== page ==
The Non-Proliferation Treaty is the cornerstone of the nuclear weapons nonproliferation regime. This legal instrument, now almost unanimously recognized by the international community, draws its strength from this universality. It also draws strength from the verification regime established at the beginning of the 19705 via the comprehensive safeguards system.
We know the difficulties this system faced and the shortcomings it suffered., in as much as the comprehensive safeguards system made no provision for inspecting facilities thought to be housing material not reported to the IABA. Nor did it contain any instruments for controlling proliferation activities not involving any nuclear materials. For want of effective means, the system's whole credibility was undermined.
The international community realized these difficulties and has overcome them. After tough negotiations, it has reached agreement on a model additional protocol to the safeguards agreements, and this was adopted by the IAEA ' s Board of Governors on May 15, 1997.
This decision is of considerable importance for the nuclear non-proliferation regime. The strengthened safeguards program does not merely complete the previously existing system, it forms part of a new outlook that confers very extensive powers of investigation on the IAEA. The sole aim of those powers is to limit the risks of nuclear proliferation to the greatest possible extent, and to give the international community the stability it rightly expects.
The example of North Korea, and the concerns it continues to arouse. sufficiently demonstrate the need to provide the IAEA with the practical means effectively to discharge its verification obligations. It also shows the importance of satisfactory cooperation among the States concerned. With that in mind, France calls upon North Korea to abide by the undertakings it has given with regard to the verification of nuclear sites. It is indispensable that the IAEA be able to ascertain the history 6f North Korea's nuclear activities, in order to determine whether fissile material that could be put to military uses has been diverted, and how much. In his letter to the UN Secretary-General of October 9, 1998, the Director General of the Agency wrote: "The Agency is still not in a position to verify the, accuracy and exhaustiveness of the initial report of the DPRK on the nuclear materials inventory." To the Board of Governors in March of this year, he stated that the situation was still unchanged. This worrying situation should not be allowed to endure any longer.
Similarly in Iraq, whereas the IAEA has, in its own words, arrived at I~ coherent view of Iraq's military nuclear programme," it is highly regrettable that all cooperation between the Agency's inspectors and that country has been broken off. The present situation gives us the worst of all worlds, in that there is no longer any control. The latest report of the IAEA makes this clear when it writes: "since December 16, 1998 (...) the IAEA has no longer been in a position to apply its mandate in Iraq in keeping with the Resolutions of the Security Council. It is therefore incapable of flirnishing any assurances whatever as to Iraq's respect for its obligations under the aforementioned Resolutions" (IAEA half-yearly report, April 1999). It is therefore urgent to chart an exit route that would allow IAEA inspectors back into Iraq.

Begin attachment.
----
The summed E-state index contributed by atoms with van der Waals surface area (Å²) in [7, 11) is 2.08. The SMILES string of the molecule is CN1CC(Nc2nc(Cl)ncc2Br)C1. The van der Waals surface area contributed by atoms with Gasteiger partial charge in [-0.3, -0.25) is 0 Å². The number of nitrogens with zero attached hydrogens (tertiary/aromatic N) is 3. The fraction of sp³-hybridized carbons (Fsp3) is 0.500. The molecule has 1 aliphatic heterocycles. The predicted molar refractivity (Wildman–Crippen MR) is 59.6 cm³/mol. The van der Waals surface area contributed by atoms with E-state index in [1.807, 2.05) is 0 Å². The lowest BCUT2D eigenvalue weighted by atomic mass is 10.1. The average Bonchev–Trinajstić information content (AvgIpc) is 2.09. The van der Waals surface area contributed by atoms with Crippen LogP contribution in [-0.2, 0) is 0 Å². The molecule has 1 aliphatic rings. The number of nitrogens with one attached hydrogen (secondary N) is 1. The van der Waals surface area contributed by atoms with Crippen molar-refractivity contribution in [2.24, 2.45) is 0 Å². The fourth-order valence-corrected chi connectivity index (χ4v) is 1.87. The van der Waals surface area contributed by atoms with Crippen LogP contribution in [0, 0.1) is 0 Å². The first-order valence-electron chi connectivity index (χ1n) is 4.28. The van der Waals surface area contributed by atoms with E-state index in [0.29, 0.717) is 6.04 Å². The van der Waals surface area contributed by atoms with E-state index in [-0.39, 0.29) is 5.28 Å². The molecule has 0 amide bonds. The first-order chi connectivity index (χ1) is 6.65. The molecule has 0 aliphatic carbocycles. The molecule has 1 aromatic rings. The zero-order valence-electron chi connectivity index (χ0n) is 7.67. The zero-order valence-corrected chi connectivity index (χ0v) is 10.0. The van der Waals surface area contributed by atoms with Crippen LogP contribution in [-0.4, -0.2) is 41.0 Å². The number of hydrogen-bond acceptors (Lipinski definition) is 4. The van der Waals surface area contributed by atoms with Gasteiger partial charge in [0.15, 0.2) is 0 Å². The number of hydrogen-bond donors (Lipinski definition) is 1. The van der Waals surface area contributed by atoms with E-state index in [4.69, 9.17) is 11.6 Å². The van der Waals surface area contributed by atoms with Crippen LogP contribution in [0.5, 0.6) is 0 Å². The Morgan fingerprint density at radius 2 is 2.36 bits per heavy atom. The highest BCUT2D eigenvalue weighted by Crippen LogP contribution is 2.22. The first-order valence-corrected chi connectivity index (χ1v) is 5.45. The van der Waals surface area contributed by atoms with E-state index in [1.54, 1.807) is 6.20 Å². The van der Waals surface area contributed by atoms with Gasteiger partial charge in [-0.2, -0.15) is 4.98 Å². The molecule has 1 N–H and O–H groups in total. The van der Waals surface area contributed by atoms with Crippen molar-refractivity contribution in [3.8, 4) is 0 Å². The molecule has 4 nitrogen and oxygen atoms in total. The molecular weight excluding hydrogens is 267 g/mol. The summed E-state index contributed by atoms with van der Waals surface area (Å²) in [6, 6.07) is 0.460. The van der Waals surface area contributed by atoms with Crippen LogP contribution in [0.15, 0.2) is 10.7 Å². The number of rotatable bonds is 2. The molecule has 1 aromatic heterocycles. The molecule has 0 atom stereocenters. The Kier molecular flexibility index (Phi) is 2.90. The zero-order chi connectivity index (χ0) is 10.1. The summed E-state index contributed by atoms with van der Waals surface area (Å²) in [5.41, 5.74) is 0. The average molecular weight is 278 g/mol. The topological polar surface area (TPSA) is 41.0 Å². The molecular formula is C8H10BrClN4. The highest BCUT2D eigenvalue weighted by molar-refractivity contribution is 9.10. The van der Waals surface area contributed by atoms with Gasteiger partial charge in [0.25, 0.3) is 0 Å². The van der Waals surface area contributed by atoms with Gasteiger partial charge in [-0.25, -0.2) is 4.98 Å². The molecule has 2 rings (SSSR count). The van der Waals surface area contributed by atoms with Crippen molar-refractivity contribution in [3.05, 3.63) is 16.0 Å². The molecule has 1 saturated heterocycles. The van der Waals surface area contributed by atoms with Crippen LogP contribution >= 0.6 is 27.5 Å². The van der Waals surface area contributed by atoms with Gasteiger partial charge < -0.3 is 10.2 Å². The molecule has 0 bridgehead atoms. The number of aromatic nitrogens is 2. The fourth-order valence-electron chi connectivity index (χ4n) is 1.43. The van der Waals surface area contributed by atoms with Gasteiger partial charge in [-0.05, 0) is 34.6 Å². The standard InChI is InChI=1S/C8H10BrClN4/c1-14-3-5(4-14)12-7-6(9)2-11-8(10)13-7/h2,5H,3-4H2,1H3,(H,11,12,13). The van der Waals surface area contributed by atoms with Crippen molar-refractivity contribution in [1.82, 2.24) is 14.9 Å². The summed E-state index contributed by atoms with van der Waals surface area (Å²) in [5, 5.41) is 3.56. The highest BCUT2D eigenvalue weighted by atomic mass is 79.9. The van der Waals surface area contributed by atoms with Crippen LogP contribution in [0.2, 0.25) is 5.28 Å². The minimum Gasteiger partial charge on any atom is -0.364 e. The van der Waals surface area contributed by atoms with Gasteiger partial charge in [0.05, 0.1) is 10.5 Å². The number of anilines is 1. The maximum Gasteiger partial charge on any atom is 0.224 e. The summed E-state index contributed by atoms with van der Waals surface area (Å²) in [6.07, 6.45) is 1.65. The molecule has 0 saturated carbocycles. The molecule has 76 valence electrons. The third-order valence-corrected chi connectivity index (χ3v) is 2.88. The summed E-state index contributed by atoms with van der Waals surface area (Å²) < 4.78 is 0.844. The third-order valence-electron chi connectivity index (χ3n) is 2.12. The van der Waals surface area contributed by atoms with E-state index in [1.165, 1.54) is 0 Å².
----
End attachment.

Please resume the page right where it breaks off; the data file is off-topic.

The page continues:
Some forty or so States have already signed a strengthened safeguards agreement with the Agency. The most recent to do so, Norway and South Korea., signed an agreement on the occasion of the meeting of the Board of Governors in March. In September 1998, an additional protocol was signed between the IAFA. Euratom and France. The United Kingdom has signed a similar protocol. The thirteen non-nuclear-weapon States of the European Union have each signed a protocol with Euratom and theIAEA. Two nuclear-weapon States have thus joined the list of States that have agreed to submit to new binding rules in order to preser\'e the credibility of the non-proliferation regime.
Following this signature, France has embarked on national procedures to ratify this agreement at the earliest opportunity. It will be unstinting in its efforts to accomplish this as quickly as possible.
Forty or so signatures is not a bad start. But it is still not enough. France therefore calls on all States that have not yet signed a new additional protocol with the IAEA to do so by 2000. What better signal could we send out, on the eve of the NPT Review Conference, than to announce that a large number of States have signed up to this agreement? The non-proliferation regime would obviously be strengthened, and with it, since the one necessarily depends on the other, the development of peaceful uses of nuclear power.
More effective safeguards, respected by as many States as possible-that would add up to a more credible Non-Proliferation Treaty. That would spell greater stability in all regions of the world. It also opens out the prospect of wider, safe use of nuclear power.
I want to conclude my remarks by confirming the importance we attach to safe, effective management of stocks of fissile material designated by each State concerned as excess to its defense needs. Efforts have already been undertaken to allocate these materials to peaceful uses, both in Russia and in the United States. Russia has signed an agreement with the United States to.permit the dilution of 500 tons of highly enriched uranium. France, meanwhile, has embarked on an ambitious cooperation program with Russia, Germany and Italy, aimed at reprocessing the plutonium obtained from the dismantling of Russian nuclear weapons into MOX fuel, for burning in civil reactors.
These pragmatic policies allow us to manage weapons fissile materials in the safest possible way. In that sense, they are making a significant contribution to our goal of non-proliferation.